To see if a class will pass verification, you need an implementation of the verification algorithm. In early versions of the Java Development Kit, there was a -verify flag to javap that would print whether or not the class passes verification. Adding the -verbose flag would cause javap to print additional information on why verification failed.
Later versions of the JDK omit this option. Instead, you should use java -verify classname. If your class does not have a main, and the class passes verification properly, then java prints a message that main could not be found, which means that it accepted the class but could not run it. If the class does have a main, it will be run.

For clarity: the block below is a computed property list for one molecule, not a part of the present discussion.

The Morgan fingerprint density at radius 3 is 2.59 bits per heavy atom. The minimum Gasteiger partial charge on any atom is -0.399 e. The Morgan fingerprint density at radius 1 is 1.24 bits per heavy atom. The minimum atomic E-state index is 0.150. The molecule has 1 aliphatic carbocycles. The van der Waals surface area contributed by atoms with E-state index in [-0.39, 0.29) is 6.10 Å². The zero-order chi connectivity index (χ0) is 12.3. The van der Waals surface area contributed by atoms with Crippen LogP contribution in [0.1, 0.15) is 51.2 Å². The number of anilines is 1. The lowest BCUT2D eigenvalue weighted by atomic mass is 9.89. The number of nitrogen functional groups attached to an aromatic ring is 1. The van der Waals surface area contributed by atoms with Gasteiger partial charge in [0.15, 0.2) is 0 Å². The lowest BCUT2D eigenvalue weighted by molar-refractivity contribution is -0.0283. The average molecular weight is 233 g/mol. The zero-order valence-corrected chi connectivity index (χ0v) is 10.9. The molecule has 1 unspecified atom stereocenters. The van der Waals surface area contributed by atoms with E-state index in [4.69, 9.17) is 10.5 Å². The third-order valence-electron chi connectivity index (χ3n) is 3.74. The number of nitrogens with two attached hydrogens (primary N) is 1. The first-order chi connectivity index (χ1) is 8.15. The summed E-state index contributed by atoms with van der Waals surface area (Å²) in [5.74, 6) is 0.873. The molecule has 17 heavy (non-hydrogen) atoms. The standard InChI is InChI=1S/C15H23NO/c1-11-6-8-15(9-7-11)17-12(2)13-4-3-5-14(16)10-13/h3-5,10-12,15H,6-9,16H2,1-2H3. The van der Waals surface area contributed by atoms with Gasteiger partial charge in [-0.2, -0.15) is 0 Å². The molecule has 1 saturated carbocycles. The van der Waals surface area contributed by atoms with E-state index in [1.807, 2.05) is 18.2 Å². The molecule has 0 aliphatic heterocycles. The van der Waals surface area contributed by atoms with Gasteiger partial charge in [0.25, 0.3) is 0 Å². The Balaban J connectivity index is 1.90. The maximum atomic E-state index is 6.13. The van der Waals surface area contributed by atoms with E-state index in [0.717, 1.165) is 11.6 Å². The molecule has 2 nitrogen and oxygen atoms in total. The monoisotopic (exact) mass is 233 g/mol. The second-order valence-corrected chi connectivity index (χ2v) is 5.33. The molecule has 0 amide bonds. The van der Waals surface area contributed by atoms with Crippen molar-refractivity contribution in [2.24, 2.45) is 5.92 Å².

If the class fails verification, an error is printed. You may be able to get more information using the -verbose flag.
A word of caution: Commercial JVM implementations usually expect programs from Java compilers, which always produce verifiable code. Therefore, the error messages they emit when encountering a class that fails verification can be cryptic. Your best bet is to trace the code as described in this chapter, drawing stack pictures and checking that each instruction receives the correct arguments. Also ensure that local variable and local stack limits are set high enough. (Running javap -verbose will tell you these limits.)
If all else fails, try writing the equivalent of the class in Java, and then disassembling the resulting class file using the Gnoloo disassembler. The differences between the class you wrote by hand and the one produced by the Java compiler may be revealing.